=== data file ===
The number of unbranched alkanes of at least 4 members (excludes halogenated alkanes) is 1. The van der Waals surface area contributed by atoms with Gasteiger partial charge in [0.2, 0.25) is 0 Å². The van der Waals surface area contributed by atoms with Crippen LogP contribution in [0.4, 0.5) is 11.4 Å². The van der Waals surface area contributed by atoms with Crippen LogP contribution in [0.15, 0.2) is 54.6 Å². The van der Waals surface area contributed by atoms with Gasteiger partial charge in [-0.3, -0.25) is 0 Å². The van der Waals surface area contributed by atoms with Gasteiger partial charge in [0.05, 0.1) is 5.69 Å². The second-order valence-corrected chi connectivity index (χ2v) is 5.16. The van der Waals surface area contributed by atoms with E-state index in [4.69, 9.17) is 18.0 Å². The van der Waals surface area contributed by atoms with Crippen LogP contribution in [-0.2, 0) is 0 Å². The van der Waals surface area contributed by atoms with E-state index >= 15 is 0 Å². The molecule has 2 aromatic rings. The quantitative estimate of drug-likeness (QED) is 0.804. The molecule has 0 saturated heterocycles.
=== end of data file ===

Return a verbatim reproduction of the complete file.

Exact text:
The number of unbranched alkanes of at least 4 members (excludes halogenated alkanes) is 1. The van der Waals surface area contributed by atoms with Gasteiger partial charge in [0.2, 0.25) is 0 Å². The van der Waals surface area contributed by atoms with Crippen LogP contribution in [0.4, 0.5) is 11.4 Å². The van der Waals surface area contributed by atoms with Crippen LogP contribution in [0.15, 0.2) is 54.6 Å². The van der Waals surface area contributed by atoms with Gasteiger partial charge in [-0.3, -0.25) is 0 Å². The van der Waals surface area contributed by atoms with Gasteiger partial charge in [0.05, 0.1) is 5.69 Å². The second-order valence-corrected chi connectivity index (χ2v) is 5.16. The van der Waals surface area contributed by atoms with E-state index in [4.69, 9.17) is 18.0 Å². The van der Waals surface area contributed by atoms with Crippen LogP contribution in [-0.2, 0) is 0 Å². The van der Waals surface area contributed by atoms with E-state index >= 15 is 0 Å². The molecule has 2 aromatic rings. The quantitative estimate of drug-likeness (QED) is 0.804. The molecule has 0 saturated heterocycles.